When it comes to global cannabis legalities, there are many disparities from country to country, whether it be in terms of recreational use or medicinal laws. But some places are taking their weed laws to the next level.
The bottom line? Cannabis laws around the world are not all created equally. In fact, in some regions, the laws are downright bizarre.
It’s certainly not commonplace to find a region that limits cannabis advertising to phone books, or areas that, quite literally, leave dispensaries in the dark.
Read on to learn more about some of the world’s weirdest weed laws and regulations, some of which you may have a hard time believing actually exist in the first place.
Nepal’s One-Day Anomaly
In Nepal, cannabis is illegal, it has been for over half a century. However, in a somewhat paradoxical turn of events, Nepalese practicing Hindu religion have been using cannabis for centuries. As part of their religious rituals, the Nepalese Hindus utilize the herb to stimulate:
- Deep self-rumination and introspection
- Meditation and meditative thoughts
- Personal growth and evolution
The Maha Shivaratri festival, a ceremony honoring the Hindu deity, Lord Shiva, serves as the one exception to the rule. During the festival, individuals practicing Hinduism are permitted to consume hashish, a blend of:
- Cannabis resin
- Other herbs
- Tobacco (occasionally)
The sole occasion that cannabis is legal in Nepal is during the Maha Shivaratri festival.
Who You Gonna Call? Delaware Cannabis
Cannabis for medical use was legalized in Delaware in 2011 but trying to find a medical cannabis dispensary in the state is not as simple as you might think.
In fact, Delaware’s laws around cannabis dispensary advertising are so strange that many people might be completely unaware that these businesses even exist.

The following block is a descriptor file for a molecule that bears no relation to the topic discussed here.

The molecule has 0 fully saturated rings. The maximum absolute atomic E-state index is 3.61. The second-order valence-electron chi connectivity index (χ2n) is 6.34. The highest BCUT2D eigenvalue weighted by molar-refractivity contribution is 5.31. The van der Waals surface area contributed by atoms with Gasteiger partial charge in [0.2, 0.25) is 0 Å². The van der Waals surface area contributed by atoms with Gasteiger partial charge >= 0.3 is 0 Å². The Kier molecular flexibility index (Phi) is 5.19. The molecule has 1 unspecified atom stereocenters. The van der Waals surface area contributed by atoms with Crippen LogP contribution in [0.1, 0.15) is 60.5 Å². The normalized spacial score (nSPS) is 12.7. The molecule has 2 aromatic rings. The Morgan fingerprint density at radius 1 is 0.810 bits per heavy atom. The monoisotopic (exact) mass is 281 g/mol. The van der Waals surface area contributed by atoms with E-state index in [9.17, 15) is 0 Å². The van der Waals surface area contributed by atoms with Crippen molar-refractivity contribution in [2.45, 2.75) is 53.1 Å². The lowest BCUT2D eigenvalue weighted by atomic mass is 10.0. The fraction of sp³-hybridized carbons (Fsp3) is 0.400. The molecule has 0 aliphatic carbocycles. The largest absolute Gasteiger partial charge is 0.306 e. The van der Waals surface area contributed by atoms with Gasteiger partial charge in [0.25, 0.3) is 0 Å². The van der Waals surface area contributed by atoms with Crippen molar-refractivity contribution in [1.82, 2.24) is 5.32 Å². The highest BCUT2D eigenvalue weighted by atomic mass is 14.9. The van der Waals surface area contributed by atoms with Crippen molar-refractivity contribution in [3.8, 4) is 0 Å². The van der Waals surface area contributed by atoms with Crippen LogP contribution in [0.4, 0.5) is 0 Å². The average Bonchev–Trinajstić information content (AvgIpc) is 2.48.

While states like California and countries like Canada have begun to champion cannabis marketing, in a plethora of marketing channels, such as online; on the radio; and in magazines and news publications, cannabis in Delaware remains in a sort of limbo.
The state continues to sweep cannabis under the proverbial rug by limiting advertising to directories and phone books.
The number of people still consulting the Yellow Pages in the online era seems negligible. If you’re in Delaware and looking for a medical cannabis dispensary, perhaps borrowing your grandparents phonebook would be the wisest option.
Connecticut Cannabis Remains in the Dark
In Connecticut, although cannabis has been decriminalized and medical use is completely legal, the state has some pretty dark restrictions when it comes to cannabis advertising. Quite literally.
Legal medical cannabis dispensaries are prohibited from advertising their businesses with illuminated signage.
Dispensaries are permitted to use printed signage, but bright, electronic advertisements are strictly forbidden by law.
So, if you’re looking for a cannabis dispensary in Connecticut after the sun goes down, you may need to bring along a flashlight.
The Great Contradiction in Washington, D.C.
The capital of the United States has several strange laws surrounding the use and distribution of cannabis. This is particularly baffling considering cannabis is legal in Washington, D.C. both medically and recreationally.
Some of the weirdest weed regulations concerning medical cannabis in the nation’s capital:
- It is illegal to sell medical cannabis where gasoline is sold
- It is illegal to sell medical cannabis where cars and automobiles are repaired
Although these laws may seem arbitrary, perhaps they have been enforced to deter cannabis users from driving under the influence.
While buying and selling cannabis recreationally is illegal in Washington D.C., it is not uncustomary for business to utilize giveaways as a means of bypassing the legalities involved with monetary exchange.
In Jamaica Only Rastafarians Can Use Legally
Although cannabis has been decriminalized in Jamaica, and the associations with stoner icon Bob Marley may conjure up visions of hazy, smoke cloud-filled vacations, the cannabis laws on the island are anything but laissez faire.
As a tourist, or even a local in Jamaica fines will be issued if you are caught using cannabis in the country. However, there is one exception to the rule – Rastafarians, because of the link between spirituality and cannabis in the Rastafari religion, are permitted to use the plant without being fined.
Indeed, because cannabis is considered a holy and sacred plant to individuals practicing Rastafarianism, the Jamaican government has laws that exempt these Rastafarians from cannabis laws.
The religion uses the plant for spiritual enlightenment and growth, often consumed through dishes, herbs/spices, and teas.
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